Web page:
Thursday, May 13, 2010

Without the dumb hats, as you like it

Honestly, when my students and I first started watching and critiquing this production, I didn't think I'd be able to slog my way through it. I mean, LOOK AT THOSE HATS. Seriously. I'm not certain if those hats have ever existed for women's wear outside the confines of the princess dress-up box the girls used to have in their playroom. I find them horrifying, although I've kind of become accustomed to the fact that Laurence Olivier? Big fan of the tights, he was. BIG fan.

Anyway, it got off to a bit of a slow start. But now that all the major characters have been kicked out of their homes and banished to the Forest of Arden, things have picked up a lot. I actually found myself smiling yesterday over some fun sight gags, including Elizabeth Bergner (pointy hat on the right) as Rosalind as Ganymede -- phew! -- repeatedly poking and bonking Laurence-as-Orlando about the head and neck with one of his rolled up poems.

As the kids and I discussed later, sometimes you can get a pleasant surprise. A book, a movie, a play that is a slow-starter can all of a sudden develop a bit of a shine. I'm glad to say that this production, which was directed by Paul Czinner and released in 1937 by Twentieth Century Fox studios, has done just that. And that's saying something, since I'm a purist who generally disapproves of Shakespeare's scripts being hacked and chopped with a heavy hand: this should-be-about-150-minute play was reduced to something like ninety-five minutes. That's a lot of cutting!

Not so much for the BBC version. It was made for television, which should sound a dire warning knell in your head. It sure did in mine, "made-for-TV" being synonymous with "crummy production values and wooden acting on an extremely limited budget." This version of As You Like It, released several years ago by Ambrose Video as part of a VERY EXPENSIVE SET of Shakespearean comedies, is just....the pits. I don't know how else to describe it. It was directed by Basil Coleman and released in Great Britain in 1978 and it's just a sad, lackluster little production. Even lovely Helen Mirren can't do much to save it, although the actor playing Corin (David Lloyd Meredith) had a little oomph to him. And Angharad Rees as Celia is just a cutie pie, although I don't think that she and Helen Mirren were given nearly enough of a chance to express their girlish goofy fun.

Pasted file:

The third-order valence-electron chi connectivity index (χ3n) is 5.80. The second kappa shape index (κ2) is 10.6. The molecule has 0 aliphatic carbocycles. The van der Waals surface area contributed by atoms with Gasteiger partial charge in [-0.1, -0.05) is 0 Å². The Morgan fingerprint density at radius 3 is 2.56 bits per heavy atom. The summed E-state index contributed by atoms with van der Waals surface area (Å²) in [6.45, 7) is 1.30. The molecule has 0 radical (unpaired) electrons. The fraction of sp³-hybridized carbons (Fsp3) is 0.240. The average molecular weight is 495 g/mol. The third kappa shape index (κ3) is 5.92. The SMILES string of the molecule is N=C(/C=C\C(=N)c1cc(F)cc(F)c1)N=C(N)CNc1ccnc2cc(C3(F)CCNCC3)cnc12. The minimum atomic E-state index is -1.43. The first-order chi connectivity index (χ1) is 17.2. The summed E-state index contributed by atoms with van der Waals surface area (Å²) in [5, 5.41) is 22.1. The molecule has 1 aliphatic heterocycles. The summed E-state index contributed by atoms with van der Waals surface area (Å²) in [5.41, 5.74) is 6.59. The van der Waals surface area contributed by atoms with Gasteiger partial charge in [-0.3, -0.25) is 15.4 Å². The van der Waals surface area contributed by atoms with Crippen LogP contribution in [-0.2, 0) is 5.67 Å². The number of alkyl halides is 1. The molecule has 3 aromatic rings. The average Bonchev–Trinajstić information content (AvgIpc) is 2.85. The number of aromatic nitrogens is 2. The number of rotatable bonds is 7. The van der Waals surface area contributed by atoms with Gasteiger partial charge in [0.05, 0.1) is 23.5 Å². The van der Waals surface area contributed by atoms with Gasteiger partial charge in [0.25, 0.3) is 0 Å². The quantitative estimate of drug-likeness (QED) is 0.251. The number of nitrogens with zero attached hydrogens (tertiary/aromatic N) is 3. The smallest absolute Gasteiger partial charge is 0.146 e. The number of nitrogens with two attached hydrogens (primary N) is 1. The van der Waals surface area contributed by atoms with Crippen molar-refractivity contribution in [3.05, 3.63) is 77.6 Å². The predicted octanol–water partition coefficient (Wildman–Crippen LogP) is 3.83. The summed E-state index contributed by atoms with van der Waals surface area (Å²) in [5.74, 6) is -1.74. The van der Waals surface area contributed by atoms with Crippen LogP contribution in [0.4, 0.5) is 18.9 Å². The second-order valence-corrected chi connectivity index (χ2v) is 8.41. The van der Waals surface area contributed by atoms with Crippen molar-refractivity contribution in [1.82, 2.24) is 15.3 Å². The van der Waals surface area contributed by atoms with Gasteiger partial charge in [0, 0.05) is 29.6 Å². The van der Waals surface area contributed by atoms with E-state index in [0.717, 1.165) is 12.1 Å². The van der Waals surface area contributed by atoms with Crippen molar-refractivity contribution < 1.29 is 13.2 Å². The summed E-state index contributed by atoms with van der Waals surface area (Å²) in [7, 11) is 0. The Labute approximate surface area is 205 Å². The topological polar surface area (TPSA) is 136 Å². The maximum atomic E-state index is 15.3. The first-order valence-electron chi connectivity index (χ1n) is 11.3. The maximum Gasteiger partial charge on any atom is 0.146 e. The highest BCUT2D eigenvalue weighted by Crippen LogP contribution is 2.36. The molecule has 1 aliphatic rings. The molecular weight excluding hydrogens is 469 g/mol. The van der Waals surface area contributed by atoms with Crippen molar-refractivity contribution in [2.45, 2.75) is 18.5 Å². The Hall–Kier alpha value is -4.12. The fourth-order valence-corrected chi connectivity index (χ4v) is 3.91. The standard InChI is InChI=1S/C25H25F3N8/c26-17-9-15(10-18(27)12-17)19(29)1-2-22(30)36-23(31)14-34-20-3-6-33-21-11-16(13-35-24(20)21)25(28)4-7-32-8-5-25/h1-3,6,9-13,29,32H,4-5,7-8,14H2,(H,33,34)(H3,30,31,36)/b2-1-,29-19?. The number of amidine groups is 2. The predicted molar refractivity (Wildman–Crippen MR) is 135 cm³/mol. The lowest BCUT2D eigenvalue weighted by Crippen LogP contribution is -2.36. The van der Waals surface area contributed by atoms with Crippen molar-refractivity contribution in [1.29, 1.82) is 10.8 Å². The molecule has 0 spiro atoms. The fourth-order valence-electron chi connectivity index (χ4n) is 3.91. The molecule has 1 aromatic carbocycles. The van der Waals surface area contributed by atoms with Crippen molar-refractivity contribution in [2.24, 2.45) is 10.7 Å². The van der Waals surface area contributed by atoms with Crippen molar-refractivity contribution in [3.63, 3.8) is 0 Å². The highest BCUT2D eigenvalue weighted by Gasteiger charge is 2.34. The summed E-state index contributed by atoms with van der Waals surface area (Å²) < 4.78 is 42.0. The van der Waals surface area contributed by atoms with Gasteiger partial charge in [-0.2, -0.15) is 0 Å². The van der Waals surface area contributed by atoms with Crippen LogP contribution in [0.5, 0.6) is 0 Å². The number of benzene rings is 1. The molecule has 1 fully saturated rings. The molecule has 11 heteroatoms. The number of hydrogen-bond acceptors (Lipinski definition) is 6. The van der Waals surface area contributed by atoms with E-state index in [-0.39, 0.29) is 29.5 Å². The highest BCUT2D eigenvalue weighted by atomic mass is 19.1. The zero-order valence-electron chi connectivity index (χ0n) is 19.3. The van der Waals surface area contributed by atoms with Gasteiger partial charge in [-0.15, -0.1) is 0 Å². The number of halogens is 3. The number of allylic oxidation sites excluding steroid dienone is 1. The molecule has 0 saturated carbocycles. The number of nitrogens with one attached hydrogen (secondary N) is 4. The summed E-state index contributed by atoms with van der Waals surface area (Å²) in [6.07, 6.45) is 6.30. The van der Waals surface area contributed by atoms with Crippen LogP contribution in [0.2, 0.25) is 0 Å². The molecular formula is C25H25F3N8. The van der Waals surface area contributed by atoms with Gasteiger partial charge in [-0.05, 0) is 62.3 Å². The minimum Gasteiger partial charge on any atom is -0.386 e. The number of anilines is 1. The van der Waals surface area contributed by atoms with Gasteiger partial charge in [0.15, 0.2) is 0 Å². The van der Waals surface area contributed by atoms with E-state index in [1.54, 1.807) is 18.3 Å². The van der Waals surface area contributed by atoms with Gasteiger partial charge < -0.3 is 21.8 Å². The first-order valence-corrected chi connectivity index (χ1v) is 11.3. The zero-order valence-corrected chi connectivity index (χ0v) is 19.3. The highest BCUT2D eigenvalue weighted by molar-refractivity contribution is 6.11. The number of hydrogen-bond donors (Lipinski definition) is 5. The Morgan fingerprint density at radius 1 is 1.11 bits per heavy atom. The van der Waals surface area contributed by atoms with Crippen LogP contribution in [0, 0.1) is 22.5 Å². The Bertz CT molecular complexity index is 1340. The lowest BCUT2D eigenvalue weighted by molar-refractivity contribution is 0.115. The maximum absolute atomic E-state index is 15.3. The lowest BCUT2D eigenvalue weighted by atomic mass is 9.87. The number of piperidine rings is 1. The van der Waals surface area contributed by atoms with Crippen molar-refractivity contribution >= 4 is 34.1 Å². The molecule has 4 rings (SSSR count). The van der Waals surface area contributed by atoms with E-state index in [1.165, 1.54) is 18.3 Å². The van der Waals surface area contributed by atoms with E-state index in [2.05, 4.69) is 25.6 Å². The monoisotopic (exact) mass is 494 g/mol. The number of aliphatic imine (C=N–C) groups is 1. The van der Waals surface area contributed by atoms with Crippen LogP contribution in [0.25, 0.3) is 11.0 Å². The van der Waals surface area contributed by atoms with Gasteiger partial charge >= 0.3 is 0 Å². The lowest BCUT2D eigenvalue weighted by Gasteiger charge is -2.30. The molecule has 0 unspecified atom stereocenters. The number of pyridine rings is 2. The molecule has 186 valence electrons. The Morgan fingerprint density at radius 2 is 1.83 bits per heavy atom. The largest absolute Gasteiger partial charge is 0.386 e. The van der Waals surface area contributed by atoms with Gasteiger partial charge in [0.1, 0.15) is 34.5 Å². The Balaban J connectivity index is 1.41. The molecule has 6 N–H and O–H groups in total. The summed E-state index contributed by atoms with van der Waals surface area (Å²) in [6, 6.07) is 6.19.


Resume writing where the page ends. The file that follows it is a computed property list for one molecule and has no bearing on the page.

For the first time yesterday, Orlando (Brian Stirner) finally cracked a smile and gave poor Helen something to actually work with. Up until that point, he's gone around either with an expressionless face or with a furrowed brow. I keep looking for some spark of life in the man, since he's playing such a dashing hero, but what I keep getting is that he really has to poop and is inwardly wondering how long it will be before the director calls out, "Cut!!! Everybody take five!"

All this makes me hungry for two things:

1) Watching the Kenneth Branagh version of As You Like It in two weeks with the class, and;

2) Going to Stratford and seeing the play performed live onstage at the Festival Theater...I can hardly wait. No matter how good a filmed production is, the energy of live theater is a whole different animal. Plus, we have, like, the MOST AWESOME seats for the performance. And, heaven be thanked, it is not a freaking student matinee, so that what's going on onstage is completely eclipsed by what's going on in the audience, with the cell phones and the constant talking and the wadding up pages from the playbill and lobbing them over the balcony every time the house lights go down. Never. Again. Ever.


Stratfordfest said...

These "As You Like It" posts have me chuckling the whole time. I'm glad I'm not the only one that cannot stand the BBC version of Shakespeare's shows.
Aaron Kropf
Social and Online Media Coordinator
Stratford Shakespeare Festival

Shelley said...

Oh, Aaron...have you seen any of the rest of those Ambrose videos? I paid precisely one arm and both legs for those stinkers and every last one of them is just foul.

In the spring of 2008, I taught a workshop on "The Taming of the Shrew" in preparation for our group to travel to Stratford that October to see the play onstage.

To my complete dismay, the BBC version -- which starred John Cleese as Petruchio! So you'd think it'd be funny! But it wasn't! -- was so dull, I thought I'd slump to the ground, unconscious, and that my students would all step on my body as they exited the classroom in search of some bawdy fun of their own, since they obviously weren't going to get any from that hot mess.

I think the tagline for that set of videos should be "The BBC Presents the Complete Works of William Shakespeare: Even the Comedies are Tragedies."

Stratfordfest said...

Shelly, I have not watched any of the Ambrose videos, and the pitch you give has me avoiding them at all costs.